underlying filesystem). But AT_BENEATH might be a more bitter pill to
swallow. I'm not sure.

In the usecase of container runtimes, we wouldn't generally be doing
resolution of attacker-controlled paths but it still definitely doesn't
hurt to consider this part of the threat model -- to avoid foot-gunning
as you've said. (There also might be some nested-container cases where
you might want to do that.)

> > Currently most container runtimes try to do this resolution in
> > userspace[1], causing many potential race conditions. In addition, the
> > "obvious" alternative (actually performing a {ch,pivot_}root(2))
> > requires a fork+exec which is *very* costly if necessary for every
> > filesystem operation involving a container.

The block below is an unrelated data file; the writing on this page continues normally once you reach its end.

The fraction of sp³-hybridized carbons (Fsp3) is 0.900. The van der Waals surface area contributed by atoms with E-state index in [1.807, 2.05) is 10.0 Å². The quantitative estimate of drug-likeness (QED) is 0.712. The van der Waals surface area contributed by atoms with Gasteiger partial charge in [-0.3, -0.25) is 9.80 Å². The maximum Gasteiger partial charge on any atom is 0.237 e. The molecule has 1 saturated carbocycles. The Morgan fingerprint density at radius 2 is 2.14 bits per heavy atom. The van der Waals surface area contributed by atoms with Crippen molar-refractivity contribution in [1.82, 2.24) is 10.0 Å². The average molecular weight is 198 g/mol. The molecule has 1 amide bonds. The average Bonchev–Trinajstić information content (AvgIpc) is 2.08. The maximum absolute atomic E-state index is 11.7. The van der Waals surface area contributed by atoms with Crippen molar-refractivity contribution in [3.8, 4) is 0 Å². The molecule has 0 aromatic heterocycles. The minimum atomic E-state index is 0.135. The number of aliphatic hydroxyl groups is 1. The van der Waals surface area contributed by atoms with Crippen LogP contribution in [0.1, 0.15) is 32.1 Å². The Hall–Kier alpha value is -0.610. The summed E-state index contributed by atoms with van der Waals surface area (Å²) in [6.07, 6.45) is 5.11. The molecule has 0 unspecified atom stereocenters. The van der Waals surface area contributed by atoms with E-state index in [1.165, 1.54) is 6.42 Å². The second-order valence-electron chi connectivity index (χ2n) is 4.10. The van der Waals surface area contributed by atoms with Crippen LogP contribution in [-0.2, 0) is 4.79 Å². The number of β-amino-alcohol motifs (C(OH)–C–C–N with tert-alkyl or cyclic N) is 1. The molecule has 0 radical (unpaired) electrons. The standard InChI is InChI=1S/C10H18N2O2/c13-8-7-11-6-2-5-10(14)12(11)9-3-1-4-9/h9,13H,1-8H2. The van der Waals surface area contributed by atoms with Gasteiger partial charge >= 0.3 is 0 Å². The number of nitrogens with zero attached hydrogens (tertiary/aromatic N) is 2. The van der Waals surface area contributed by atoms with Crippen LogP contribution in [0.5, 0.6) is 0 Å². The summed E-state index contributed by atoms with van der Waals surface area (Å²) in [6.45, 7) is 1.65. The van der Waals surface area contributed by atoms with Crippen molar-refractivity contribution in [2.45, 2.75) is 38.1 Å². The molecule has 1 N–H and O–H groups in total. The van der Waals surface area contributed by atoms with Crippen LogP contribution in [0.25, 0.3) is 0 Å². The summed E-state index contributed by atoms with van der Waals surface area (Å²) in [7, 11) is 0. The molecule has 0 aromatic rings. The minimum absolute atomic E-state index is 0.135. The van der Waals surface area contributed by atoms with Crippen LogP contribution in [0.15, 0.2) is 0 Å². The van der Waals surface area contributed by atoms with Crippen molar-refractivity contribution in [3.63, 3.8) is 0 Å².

> Wait. fork() I understand, but why exec? And actually, you don't need
> a full fork() either, clone() lets you do this with some process parts
> shared. And then you also shouldn't need to use SCM_RIGHTS, just keep
> the file descriptor table shared. And why chroot()/pivot_root(),
> wouldn't you want to use setns()?

You're right about this -- for C runtimes. In Go we cannot do a raw
clone() or fork() (if you do it manually with RawSyscall you'll end with
broken runtime state). So you're forced to do fork+exec (which then
means that you can't use CLONE_FILES and must use SCM_RIGHTS). Same goes

(It should be noted that multi-threaded C runtimes have somewhat similar
issues -- AFAIK you can technically only use AS-Safe glibc functions
after a fork() but that's more of a theoretical concern here. If you
just use raw syscalls there isn't an issue.)

As for why use setns() rather than pivot_root(), there are cases where
you're operating on a container's image without a running container
(think image extraction or snapshotting tools). In those cases, you
would need to set up a dummy container process in order to setns() into
its namespaces. You are right that setns() would be a better option if